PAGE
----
The Texas men, though, will be ecstatic with that split from the freshman John Murray, and as expected, moved way up in this relay for the 3rd seed in 1:17.01. Dax Hill was their best split in 18.76.
Stanford was 4th in 1:17.03 (Andrew Saeta anchored in 18.94) and Auburn was 5th in 1:17.06. Note that Auburn didn’t use Kyle Owens in this prelim, so if they make that change it will have an impact on the final standings. The Tigers had a 19.14 leadoff from Marcelo Chierighini, and all of their swimmers but one were 19-lows.
Cal, the team expected to give Michigan the biggest team challenge and the defending champions in this race, are 7th after prelims in 1:17.45. They won’t be concerned though too much yet: remember that last year, they were 8th coming out of prelims before winning the event. Florida just made it in as 8th, in a 1:17.83.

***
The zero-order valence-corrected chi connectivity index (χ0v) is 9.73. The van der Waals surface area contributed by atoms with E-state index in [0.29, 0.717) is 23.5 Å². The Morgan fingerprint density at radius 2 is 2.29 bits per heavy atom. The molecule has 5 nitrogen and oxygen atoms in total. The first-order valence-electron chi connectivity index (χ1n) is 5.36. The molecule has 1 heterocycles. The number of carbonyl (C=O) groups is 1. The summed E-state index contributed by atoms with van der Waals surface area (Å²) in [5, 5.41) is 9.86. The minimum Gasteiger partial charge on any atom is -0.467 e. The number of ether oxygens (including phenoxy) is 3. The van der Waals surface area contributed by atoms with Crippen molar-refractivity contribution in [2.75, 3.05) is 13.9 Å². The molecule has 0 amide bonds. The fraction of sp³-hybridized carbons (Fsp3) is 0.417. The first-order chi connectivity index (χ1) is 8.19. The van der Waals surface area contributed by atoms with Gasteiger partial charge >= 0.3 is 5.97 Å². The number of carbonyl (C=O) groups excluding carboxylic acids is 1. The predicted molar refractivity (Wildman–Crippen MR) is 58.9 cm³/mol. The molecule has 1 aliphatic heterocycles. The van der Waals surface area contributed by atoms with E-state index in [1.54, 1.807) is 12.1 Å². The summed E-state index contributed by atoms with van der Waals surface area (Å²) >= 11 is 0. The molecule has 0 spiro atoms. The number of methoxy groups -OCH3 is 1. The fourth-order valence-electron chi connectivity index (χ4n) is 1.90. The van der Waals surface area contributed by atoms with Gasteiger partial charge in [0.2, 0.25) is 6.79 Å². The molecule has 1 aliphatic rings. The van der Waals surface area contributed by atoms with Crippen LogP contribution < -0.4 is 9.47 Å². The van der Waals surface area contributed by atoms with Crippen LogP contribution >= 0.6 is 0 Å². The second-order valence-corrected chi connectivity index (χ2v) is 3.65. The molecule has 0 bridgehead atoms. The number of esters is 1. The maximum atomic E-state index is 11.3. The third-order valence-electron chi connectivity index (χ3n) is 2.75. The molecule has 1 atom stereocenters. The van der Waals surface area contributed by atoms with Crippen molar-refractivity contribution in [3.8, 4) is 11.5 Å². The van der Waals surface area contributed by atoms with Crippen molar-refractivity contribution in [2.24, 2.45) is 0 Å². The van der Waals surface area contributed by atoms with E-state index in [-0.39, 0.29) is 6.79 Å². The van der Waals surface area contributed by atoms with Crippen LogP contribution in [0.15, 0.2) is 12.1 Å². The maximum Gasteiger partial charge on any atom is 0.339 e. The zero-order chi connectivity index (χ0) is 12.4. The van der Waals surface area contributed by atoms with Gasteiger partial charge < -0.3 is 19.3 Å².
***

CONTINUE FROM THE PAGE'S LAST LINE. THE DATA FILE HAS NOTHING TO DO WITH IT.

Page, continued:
Big splits from the B-Final included a 19.16 leadoff from Minnesota’s Derek Toomey, who looks like he’s held his taper from a great Big Tens meet. The Gophers were 16th.
Georgia dropped a little time from SEC’s, but missed the top 18.
Florida State, who was a contender for top-5 in this relay, was DQ’ed for an early departure.
Men’s 500 Free – Prelims
Early returns at this meet are that it won’t fall into the same slow-swim funk that the women saw early in their meet. Michigan’s Connor Jaeger backed off on his last 50 yards, but still took the top seed in 4:12.81: a time that would have won last year’s meet. Jaeger was the top seed after prelims in 2012 as well, before slipping to 5th. He’ll be relying on some banked Olympic experience to avoid that this year.